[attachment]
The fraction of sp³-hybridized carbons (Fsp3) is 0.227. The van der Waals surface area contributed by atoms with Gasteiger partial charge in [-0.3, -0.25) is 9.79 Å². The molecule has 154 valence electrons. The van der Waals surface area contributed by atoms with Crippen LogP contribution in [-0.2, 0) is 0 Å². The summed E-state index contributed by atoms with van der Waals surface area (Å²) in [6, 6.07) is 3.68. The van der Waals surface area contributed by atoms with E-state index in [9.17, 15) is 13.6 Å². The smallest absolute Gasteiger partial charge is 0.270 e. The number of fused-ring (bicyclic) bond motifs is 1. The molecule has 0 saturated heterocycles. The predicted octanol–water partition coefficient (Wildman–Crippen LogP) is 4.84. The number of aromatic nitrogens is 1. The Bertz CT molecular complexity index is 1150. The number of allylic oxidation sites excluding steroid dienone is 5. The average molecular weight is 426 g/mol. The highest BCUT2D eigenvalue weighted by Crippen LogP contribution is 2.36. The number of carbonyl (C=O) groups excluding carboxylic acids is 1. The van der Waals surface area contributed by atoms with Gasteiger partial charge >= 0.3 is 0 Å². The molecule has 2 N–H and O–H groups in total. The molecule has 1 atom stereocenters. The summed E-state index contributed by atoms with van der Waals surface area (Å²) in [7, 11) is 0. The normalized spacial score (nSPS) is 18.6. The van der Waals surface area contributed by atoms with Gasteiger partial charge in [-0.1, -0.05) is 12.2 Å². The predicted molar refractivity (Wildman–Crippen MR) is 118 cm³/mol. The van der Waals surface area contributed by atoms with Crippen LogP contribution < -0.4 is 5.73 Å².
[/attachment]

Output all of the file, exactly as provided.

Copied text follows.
The fraction of sp³-hybridized carbons (Fsp3) is 0.227. The van der Waals surface area contributed by atoms with Gasteiger partial charge in [-0.3, -0.25) is 9.79 Å². The molecule has 154 valence electrons. The van der Waals surface area contributed by atoms with Crippen LogP contribution in [-0.2, 0) is 0 Å². The summed E-state index contributed by atoms with van der Waals surface area (Å²) in [6, 6.07) is 3.68. The van der Waals surface area contributed by atoms with E-state index in [9.17, 15) is 13.6 Å². The smallest absolute Gasteiger partial charge is 0.270 e. The number of fused-ring (bicyclic) bond motifs is 1. The molecule has 0 saturated heterocycles. The predicted octanol–water partition coefficient (Wildman–Crippen LogP) is 4.84. The number of aromatic nitrogens is 1. The Bertz CT molecular complexity index is 1150. The number of allylic oxidation sites excluding steroid dienone is 5. The average molecular weight is 426 g/mol. The highest BCUT2D eigenvalue weighted by Crippen LogP contribution is 2.36. The number of carbonyl (C=O) groups excluding carboxylic acids is 1. The van der Waals surface area contributed by atoms with Gasteiger partial charge >= 0.3 is 0 Å². The molecule has 2 N–H and O–H groups in total. The molecule has 1 atom stereocenters. The summed E-state index contributed by atoms with van der Waals surface area (Å²) in [7, 11) is 0. The normalized spacial score (nSPS) is 18.6. The van der Waals surface area contributed by atoms with Gasteiger partial charge in [-0.1, -0.05) is 12.2 Å². The predicted molar refractivity (Wildman–Crippen MR) is 118 cm³/mol. The van der Waals surface area contributed by atoms with Crippen LogP contribution < -0.4 is 5.73 Å².